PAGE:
Ford Is Cutting Thousands Of White-Collar Jobs

Tim Pearce | Energy Reporter

Ford Motor Company is cutting about 7,000 white-collar jobs worldwide as the car manufacturer reduces labor costs to be more competitive, The Wall Street Journal reported.

Ford will cut roughly 2,300 jobs from operations in the U.S., mostly from its headquarters in Dearborn, Michigan, by the time the restructuring is complete. The cuts will constitute about 10% of Ford’s worldwide workforce and save the company about $600 million per year. (RELATED: Ford Says Trump Tariffs Will Cost American Automakers $1B)

“To succeed in our competitive industry, and position Ford to win in a fast-charging future, we must reduce bureaucracy, empower managers, speed decision making and focus on the most valuable work, and cost cuts,” Ford CEO Jim Hackett told employees in a memo Monday, according to The Associated Press.

The company is entering into its fourth and last round of layoffs and buyouts. About 1,500 U.S.-based employees have left the company or accepted buyouts, and the company has laid off another 300. Ford is planning to cut another 500 employees. All will receive severance packages, the AP reported.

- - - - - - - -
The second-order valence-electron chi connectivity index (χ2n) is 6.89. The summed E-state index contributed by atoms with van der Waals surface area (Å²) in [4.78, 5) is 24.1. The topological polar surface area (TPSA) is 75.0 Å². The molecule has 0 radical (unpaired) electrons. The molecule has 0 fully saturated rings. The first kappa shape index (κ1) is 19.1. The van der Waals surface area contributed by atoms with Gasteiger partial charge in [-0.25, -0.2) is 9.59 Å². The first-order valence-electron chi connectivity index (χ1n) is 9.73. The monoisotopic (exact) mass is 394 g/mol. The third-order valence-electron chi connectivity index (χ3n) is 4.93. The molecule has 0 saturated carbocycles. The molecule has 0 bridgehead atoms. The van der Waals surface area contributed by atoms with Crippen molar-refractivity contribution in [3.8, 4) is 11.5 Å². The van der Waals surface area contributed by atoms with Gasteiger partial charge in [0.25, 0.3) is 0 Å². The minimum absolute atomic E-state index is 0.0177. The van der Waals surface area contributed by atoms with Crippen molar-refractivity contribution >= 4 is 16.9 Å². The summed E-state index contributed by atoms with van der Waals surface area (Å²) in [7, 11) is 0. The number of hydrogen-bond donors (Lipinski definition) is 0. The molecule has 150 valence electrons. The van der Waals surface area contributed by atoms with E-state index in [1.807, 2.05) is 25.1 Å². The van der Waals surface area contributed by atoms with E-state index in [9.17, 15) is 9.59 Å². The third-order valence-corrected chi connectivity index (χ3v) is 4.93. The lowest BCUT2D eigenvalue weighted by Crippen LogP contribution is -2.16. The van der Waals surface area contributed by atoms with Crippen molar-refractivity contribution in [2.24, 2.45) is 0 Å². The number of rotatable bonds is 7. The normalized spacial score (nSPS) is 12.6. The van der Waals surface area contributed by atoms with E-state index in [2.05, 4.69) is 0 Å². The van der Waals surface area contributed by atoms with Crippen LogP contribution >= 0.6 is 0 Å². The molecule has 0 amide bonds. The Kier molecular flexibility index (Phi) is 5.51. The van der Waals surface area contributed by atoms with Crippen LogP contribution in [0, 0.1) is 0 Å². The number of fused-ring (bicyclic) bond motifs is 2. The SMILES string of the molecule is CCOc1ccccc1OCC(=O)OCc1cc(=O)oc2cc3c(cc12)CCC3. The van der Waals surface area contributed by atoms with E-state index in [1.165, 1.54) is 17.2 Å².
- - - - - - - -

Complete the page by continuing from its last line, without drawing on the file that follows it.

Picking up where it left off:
Jim Hackett, president and chief executive officer of Ford, speaks at the Bloomberg Global Business forum in New York, U.S., September 26, 2018. REUTERS/Shannon Stapleton

Jim Hackett, president and chief executive officer of Ford, speaks at the Bloomberg Global Business forum in New York, U.S., Sept. 26, 2018. REUTERS/Shannon Stapleton

Ford’s overall goal in restructuring is to reduce internal bureaucracy and lower management costs. The cuts come months after General Motors outlined a similar strategy and announced in November 2018 it would cut 14,000 workers and shut down five plants in North America.

The German carmaker Volkswagen announced in March that it would begin shedding around 7,000 white-collar jobs.

The auto-making industry is largely profitable, but most automakers are trying to trim operations and funnel money into costly tech research to improve electric and autonomous vehicles, according to WSJ.

Ford’s shares lost a cent and fell to $10.28 Monday after Hackett’s memo. Ford’s stock price has recovered slightly in recent months after a years-long steady decline. Analysts see Ford’s plan to restructure as a promising move that will raise profits, according to WSJ.

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